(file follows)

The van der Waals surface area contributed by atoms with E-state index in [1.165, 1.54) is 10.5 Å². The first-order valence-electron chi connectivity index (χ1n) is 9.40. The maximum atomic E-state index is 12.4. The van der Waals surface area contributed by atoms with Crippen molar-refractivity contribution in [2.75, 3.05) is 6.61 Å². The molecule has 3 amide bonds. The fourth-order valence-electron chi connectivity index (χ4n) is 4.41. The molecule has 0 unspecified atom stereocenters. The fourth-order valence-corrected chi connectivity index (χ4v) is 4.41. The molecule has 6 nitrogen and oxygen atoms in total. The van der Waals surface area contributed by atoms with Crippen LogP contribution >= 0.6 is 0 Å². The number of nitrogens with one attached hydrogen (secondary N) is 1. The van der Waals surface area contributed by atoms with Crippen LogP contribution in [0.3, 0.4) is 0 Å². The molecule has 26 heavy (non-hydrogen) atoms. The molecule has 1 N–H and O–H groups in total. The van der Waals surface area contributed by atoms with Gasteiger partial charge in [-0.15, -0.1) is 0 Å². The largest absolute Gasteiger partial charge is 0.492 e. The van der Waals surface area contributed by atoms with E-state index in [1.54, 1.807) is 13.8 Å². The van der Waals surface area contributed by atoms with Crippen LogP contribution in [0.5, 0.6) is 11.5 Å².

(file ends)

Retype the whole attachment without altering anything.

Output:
The van der Waals surface area contributed by atoms with E-state index in [1.165, 1.54) is 10.5 Å². The first-order valence-electron chi connectivity index (χ1n) is 9.40. The maximum atomic E-state index is 12.4. The van der Waals surface area contributed by atoms with Crippen molar-refractivity contribution in [2.75, 3.05) is 6.61 Å². The molecule has 3 amide bonds. The fourth-order valence-electron chi connectivity index (χ4n) is 4.41. The molecule has 0 unspecified atom stereocenters. The fourth-order valence-corrected chi connectivity index (χ4v) is 4.41. The molecule has 6 nitrogen and oxygen atoms in total. The van der Waals surface area contributed by atoms with Crippen LogP contribution >= 0.6 is 0 Å². The number of nitrogens with one attached hydrogen (secondary N) is 1. The van der Waals surface area contributed by atoms with Crippen LogP contribution in [0.3, 0.4) is 0 Å². The molecule has 26 heavy (non-hydrogen) atoms. The molecule has 1 N–H and O–H groups in total. The van der Waals surface area contributed by atoms with Gasteiger partial charge in [-0.15, -0.1) is 0 Å². The largest absolute Gasteiger partial charge is 0.492 e. The van der Waals surface area contributed by atoms with E-state index in [1.54, 1.807) is 13.8 Å². The van der Waals surface area contributed by atoms with Crippen LogP contribution in [0.5, 0.6) is 11.5 Å².